Malta on a Budget

I’ve been in Malta a few weeks now and still have to explain that I’m not here on a vacation. I’m literally just living my normal life, doing things I’d do anywhere in the world. Because of this, I’ve had to tackle Malta on a budget. I try to grocery shop the same as I would in the states, with little to no splurges, and I do simple activities that wouldn’t break the bank. If you’re considering visiting Malta, then I can definitely say that it is a wallet friendly destination. If you need a cost breakdown, keep reading.

LEARN HOW TO TRAVEL ON $500 OR LESS

Getting to Malta

Air vs. Sea

Most people arrive in Malta by air, but sea is definitely an option. When researching countries that I could easily visit while here, Italy instantly came up. Sicily specifically was mentioned as a city where I could simply catch a ferry. Here’s one site that offers one way (under €100) and round trip (€127) ferries to Sicily.

I flew to Malta after spending almost a full day in London as a layover. That layover was a part of my flight from Washington, DC but I did check out one way flights from London to Malta and I must say they were pretty damn cheap. That must be why so many Brits are traipsing around Malta and I bet it’s a popular destination during the tourist season. The flights I saw, just days before my arrival, were well under €100.

Transportation

Getting around Malta is super simple and while buses run regular, it can take forever and a day to get from one city to the next. I have to keep in mind that I’m going from one side of a country to the next, but it’s always just a few miles away.

I’m currently living in Bugibba Bay and getting to the more touristy cities such as Valetta and St. Julien’s can take anywhere from 40 mins to over an hour. If you’re driving it’ll take much less time but the buses tend to stop quite often, prolonging the process.

Upon my arrival I’d planned to really tackle Malta on a budget and buy their monthly bus pass which runs  €26. The only problem with that, which I found out when landing, was that you have to apply for that pass and it takes about 3 weeks to receive. I’d be ready to leave the country after about 3 weeks so I opted for the next best thing. There’s a pass that retails for €15 that gives you 12 trips on a bus. There’s also a two hour transfer available whether you pay in cash or with the card. That first pass lasted me about 2 weeks as I’m not on the bus every day and tend to walk a lot. However, if I needed one weekly, that’d be okay too.

LEARN HOW TO TRAVEL ON $500 OR LESS

Lodging

Airbnb

My month long airbnb rental ran me $436 and the one I needed to cancel for the same dates was about $10 less. Once I saw there were apartments (usually 3 bdr) for this price, it’s the price I set my sights on. On the other hand, there are a few places even cheaper, but not as nice, and many places that are much more expensive.

Hostel

While staying in a hostel isn’t ideal, nor do I think it’s even an option for a month, it’s a great idea if you have a few days or even a week in Malta. Hostelworld is my go to source for booking all of my hostels. There you’ll find various hostels in different areas of Malta, many of them starting at €10 a night. I’m sure the prices raise during the high season but off season, that’s an amazing price.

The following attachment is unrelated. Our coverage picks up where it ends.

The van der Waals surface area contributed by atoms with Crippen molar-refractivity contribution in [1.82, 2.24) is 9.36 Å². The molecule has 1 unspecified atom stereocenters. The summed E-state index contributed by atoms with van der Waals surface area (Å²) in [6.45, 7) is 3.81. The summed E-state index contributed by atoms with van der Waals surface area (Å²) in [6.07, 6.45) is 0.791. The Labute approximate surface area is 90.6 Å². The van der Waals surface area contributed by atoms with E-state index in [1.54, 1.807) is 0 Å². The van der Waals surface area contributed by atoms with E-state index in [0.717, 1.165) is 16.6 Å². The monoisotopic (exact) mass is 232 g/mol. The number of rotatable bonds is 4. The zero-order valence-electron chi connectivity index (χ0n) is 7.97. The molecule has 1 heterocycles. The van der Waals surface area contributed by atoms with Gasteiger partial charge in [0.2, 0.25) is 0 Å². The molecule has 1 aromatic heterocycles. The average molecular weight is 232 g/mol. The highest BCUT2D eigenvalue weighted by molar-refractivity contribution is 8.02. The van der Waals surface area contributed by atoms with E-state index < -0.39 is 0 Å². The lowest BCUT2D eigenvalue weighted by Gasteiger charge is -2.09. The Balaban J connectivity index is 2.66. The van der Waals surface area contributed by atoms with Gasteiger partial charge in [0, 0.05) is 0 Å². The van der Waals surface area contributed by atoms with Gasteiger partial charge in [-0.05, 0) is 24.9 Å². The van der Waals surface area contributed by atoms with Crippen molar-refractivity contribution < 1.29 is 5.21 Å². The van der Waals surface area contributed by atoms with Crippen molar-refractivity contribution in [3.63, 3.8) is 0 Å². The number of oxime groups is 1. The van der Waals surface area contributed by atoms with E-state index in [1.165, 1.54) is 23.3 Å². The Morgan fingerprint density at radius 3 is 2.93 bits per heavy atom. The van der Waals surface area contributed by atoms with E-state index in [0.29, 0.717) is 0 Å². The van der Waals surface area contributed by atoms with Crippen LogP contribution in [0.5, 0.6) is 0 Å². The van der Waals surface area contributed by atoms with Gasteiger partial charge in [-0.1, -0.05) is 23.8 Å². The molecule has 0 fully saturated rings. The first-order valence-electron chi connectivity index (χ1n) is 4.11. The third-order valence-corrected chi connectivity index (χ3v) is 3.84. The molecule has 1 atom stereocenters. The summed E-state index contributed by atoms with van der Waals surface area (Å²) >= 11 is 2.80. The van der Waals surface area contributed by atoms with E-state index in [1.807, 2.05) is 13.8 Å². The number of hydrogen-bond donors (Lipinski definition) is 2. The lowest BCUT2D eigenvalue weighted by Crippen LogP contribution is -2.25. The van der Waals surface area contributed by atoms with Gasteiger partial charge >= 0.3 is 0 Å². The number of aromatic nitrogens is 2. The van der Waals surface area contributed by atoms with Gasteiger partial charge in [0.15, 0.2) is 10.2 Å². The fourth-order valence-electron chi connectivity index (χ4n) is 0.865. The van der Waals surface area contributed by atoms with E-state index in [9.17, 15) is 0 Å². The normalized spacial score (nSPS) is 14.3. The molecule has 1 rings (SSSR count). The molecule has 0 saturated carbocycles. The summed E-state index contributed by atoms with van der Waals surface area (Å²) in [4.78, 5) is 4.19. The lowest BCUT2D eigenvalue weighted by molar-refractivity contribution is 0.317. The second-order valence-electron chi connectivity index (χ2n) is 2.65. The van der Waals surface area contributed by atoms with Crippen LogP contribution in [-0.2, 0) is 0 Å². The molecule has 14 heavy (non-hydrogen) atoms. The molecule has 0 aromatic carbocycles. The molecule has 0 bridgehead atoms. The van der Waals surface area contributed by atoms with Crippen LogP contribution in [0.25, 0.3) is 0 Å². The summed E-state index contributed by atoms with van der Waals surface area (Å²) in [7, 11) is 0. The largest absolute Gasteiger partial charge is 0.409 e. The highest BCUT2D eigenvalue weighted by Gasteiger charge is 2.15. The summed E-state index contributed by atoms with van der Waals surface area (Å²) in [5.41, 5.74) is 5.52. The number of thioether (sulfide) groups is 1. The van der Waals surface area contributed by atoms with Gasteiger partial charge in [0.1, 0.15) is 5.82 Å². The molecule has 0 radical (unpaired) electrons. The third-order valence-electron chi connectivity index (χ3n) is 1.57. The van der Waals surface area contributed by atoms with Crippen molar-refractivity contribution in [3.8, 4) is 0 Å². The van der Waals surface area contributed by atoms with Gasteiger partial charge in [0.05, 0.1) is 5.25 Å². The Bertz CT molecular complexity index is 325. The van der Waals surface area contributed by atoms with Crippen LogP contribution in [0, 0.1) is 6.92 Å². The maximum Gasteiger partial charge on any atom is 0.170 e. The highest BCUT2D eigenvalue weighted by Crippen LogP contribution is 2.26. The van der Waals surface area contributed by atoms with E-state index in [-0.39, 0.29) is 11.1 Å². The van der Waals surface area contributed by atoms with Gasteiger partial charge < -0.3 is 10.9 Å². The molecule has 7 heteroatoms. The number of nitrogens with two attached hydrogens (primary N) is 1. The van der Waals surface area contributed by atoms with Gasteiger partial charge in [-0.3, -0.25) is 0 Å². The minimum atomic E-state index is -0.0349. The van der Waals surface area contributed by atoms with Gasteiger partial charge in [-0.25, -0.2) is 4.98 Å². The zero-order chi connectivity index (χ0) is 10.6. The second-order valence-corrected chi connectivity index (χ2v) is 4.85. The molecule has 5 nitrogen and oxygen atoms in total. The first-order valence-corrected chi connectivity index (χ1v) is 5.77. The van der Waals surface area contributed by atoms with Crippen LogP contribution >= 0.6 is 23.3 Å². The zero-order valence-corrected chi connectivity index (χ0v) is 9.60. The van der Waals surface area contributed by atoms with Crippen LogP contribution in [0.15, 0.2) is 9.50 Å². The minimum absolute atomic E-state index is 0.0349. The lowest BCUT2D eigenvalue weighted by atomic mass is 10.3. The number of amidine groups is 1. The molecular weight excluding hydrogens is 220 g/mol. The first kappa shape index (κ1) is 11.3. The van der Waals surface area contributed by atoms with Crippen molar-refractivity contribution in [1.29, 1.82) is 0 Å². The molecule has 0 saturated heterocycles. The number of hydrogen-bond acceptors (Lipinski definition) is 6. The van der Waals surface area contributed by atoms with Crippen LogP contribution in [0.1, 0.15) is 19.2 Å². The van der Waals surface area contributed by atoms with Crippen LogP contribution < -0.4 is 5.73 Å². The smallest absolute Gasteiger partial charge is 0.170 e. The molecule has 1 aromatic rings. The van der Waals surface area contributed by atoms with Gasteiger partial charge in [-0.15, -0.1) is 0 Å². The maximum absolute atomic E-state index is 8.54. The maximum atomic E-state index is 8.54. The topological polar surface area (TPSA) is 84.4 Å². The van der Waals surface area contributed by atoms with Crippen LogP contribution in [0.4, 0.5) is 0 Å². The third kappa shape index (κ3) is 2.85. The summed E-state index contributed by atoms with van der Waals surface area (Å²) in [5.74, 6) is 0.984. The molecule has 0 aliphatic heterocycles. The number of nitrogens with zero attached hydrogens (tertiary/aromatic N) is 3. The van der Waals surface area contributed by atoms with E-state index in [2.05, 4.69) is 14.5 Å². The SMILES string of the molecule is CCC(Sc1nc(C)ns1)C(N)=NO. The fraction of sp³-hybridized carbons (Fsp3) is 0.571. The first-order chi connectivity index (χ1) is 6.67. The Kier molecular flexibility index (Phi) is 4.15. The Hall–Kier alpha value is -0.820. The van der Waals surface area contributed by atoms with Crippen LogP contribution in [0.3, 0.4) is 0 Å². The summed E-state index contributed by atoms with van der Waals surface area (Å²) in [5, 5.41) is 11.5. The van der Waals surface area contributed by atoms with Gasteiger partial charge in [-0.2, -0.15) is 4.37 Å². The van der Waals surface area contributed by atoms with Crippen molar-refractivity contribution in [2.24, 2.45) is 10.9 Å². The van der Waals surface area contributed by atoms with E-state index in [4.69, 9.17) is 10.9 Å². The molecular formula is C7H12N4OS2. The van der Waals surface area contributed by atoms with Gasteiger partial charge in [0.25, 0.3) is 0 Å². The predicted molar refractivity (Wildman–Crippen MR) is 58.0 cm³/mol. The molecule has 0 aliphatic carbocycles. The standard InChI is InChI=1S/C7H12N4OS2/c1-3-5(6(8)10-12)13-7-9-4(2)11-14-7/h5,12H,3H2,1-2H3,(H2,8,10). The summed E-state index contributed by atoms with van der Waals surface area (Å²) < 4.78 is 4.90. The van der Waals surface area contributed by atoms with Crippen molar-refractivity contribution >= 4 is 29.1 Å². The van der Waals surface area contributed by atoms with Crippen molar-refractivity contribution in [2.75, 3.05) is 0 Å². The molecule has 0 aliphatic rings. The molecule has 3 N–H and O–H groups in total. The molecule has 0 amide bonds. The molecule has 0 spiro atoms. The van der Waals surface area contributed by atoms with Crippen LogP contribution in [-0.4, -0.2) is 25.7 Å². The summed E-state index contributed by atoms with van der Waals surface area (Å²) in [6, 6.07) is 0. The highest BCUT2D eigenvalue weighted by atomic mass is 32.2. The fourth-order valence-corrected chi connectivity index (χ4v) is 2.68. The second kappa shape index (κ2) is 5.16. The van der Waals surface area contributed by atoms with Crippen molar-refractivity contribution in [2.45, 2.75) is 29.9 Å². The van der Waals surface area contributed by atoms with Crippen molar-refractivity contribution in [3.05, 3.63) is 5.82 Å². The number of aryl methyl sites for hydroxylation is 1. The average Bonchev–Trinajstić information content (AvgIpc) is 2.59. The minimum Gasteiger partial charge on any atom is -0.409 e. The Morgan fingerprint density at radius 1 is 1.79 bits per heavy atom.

Hotel

When it comes to Malta, hotels for bookings in March (it’s now mid-february) are starting at $100 with a few starting at around $50. I don’t know many places with hotels that low without a catch. And as usual, rest assured that those prices rise as the weather gets warmer.

 

Food

Groceries

I pretty much live at Trader Joe’s when in the states, but I never spend more than about $60 on groceries that’ll last at least a week and a half. Here in Malta, my grocery store trips range from about €25-€35 and last at least 4 days. That’s not accounting for things that’ll last well over a week or fruit that’ll only last 2 days.

I know that I don’t want to spend more than €10 a day and somehow it always works out. Here are some universal things I’ve picked up at the grocery store.

€1 = $1.24

1 6L jug of water = €1.30

Honey (350g) = €2.99

Instant Oatmeal = €3.77

Bag of Oats = €1.99

Baguette = €0.60

Box of Ahmad Green Tea = €1.35

Shallots (250gr) = €0.85

Chicken Breast (fresh local) = €5.82

Carlsberg Beer (bottle) = €0.86

White Rice (1kg) = €2.99

Broccoli (one head) = €0.95

Bananas (3 large) = €0.84

Pears (2) = €1.29

Cheddar Cheese (small white block) = €1.42

Assorted Meats (for meat/cheese board) = €1.99

 

Eating Out

I haven’t eaten out much but when I have, I’ve always spent about €15 or less on a meal, and then tend to leave about a €2 tip if tipping is an option on the receipt. My meals have consisted of everything from jerk chicken, rice, and a couple cocktails (happy hour) to a full pizza and a couple cocktails (happy hour again). A meal from McDonalds can start at €4 for a “eurosaver” meal consisting of a double cheeseburger, regular fries and a drink, or a McNugget meal will be about €6. Wondering what a McFlurry costs? Well since I had a weird craving for them when I first got to Malta, I can say that it costs exactly €2.40.

I try not to make a habit of eating out no matter where I am in the world so Malta is no different. Outside of my lodging expenses, food is the next most expensive thing and I think I’m doing pretty good on that front although I’m sure I could do much better.

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4 comments

  1. Malta looks like a dream! I agree that food and lodging are two expenses you can cut back on without sacrificing quality, and that beer is always an essential on the grocery list!

  2. Malta is somewhere I’ve never really looked at, but this guide and price breakdown is so so helpful!! Beautiful photos also, definitely one to add to the Bucketlist 🙂

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